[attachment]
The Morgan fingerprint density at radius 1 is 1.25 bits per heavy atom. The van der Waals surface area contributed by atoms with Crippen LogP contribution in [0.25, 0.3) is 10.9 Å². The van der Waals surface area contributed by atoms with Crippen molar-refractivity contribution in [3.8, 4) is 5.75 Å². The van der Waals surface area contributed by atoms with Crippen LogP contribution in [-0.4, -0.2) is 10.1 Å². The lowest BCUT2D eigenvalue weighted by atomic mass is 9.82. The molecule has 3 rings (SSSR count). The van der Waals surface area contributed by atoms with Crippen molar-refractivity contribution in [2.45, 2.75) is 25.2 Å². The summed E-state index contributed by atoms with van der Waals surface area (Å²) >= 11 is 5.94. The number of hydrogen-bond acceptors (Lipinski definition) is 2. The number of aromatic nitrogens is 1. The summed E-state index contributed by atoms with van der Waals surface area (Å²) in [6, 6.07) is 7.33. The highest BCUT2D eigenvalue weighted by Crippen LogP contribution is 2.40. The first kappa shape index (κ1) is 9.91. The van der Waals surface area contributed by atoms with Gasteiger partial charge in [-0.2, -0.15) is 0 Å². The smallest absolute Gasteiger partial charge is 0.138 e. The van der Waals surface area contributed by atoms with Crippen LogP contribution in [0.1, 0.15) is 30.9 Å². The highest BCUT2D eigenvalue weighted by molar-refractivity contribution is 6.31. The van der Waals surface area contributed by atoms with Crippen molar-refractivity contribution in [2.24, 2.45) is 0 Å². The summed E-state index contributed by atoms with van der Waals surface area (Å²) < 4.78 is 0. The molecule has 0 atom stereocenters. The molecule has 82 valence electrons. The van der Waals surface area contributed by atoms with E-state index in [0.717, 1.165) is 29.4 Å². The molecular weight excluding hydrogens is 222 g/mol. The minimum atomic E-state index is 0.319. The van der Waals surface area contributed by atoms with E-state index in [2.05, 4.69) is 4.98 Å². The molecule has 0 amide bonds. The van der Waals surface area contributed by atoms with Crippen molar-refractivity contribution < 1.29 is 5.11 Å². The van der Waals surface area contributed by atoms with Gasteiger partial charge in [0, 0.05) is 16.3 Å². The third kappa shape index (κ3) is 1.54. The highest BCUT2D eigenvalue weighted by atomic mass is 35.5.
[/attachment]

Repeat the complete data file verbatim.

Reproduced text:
The Morgan fingerprint density at radius 1 is 1.25 bits per heavy atom. The van der Waals surface area contributed by atoms with Crippen LogP contribution in [0.25, 0.3) is 10.9 Å². The van der Waals surface area contributed by atoms with Crippen molar-refractivity contribution in [3.8, 4) is 5.75 Å². The van der Waals surface area contributed by atoms with Crippen LogP contribution in [-0.4, -0.2) is 10.1 Å². The lowest BCUT2D eigenvalue weighted by atomic mass is 9.82. The molecule has 3 rings (SSSR count). The van der Waals surface area contributed by atoms with Crippen molar-refractivity contribution in [2.45, 2.75) is 25.2 Å². The summed E-state index contributed by atoms with van der Waals surface area (Å²) >= 11 is 5.94. The number of hydrogen-bond acceptors (Lipinski definition) is 2. The number of aromatic nitrogens is 1. The summed E-state index contributed by atoms with van der Waals surface area (Å²) in [6, 6.07) is 7.33. The highest BCUT2D eigenvalue weighted by Crippen LogP contribution is 2.40. The first kappa shape index (κ1) is 9.91. The van der Waals surface area contributed by atoms with Gasteiger partial charge in [-0.2, -0.15) is 0 Å². The smallest absolute Gasteiger partial charge is 0.138 e. The van der Waals surface area contributed by atoms with Crippen LogP contribution in [0.1, 0.15) is 30.9 Å². The highest BCUT2D eigenvalue weighted by molar-refractivity contribution is 6.31. The van der Waals surface area contributed by atoms with Crippen molar-refractivity contribution in [2.24, 2.45) is 0 Å². The summed E-state index contributed by atoms with van der Waals surface area (Å²) < 4.78 is 0. The molecule has 0 atom stereocenters. The molecule has 82 valence electrons. The van der Waals surface area contributed by atoms with E-state index in [0.717, 1.165) is 29.4 Å². The molecular weight excluding hydrogens is 222 g/mol. The minimum atomic E-state index is 0.319. The van der Waals surface area contributed by atoms with E-state index in [2.05, 4.69) is 4.98 Å². The molecule has 0 amide bonds. The van der Waals surface area contributed by atoms with Crippen molar-refractivity contribution < 1.29 is 5.11 Å². The van der Waals surface area contributed by atoms with Gasteiger partial charge in [0, 0.05) is 16.3 Å². The third kappa shape index (κ3) is 1.54. The highest BCUT2D eigenvalue weighted by atomic mass is 35.5.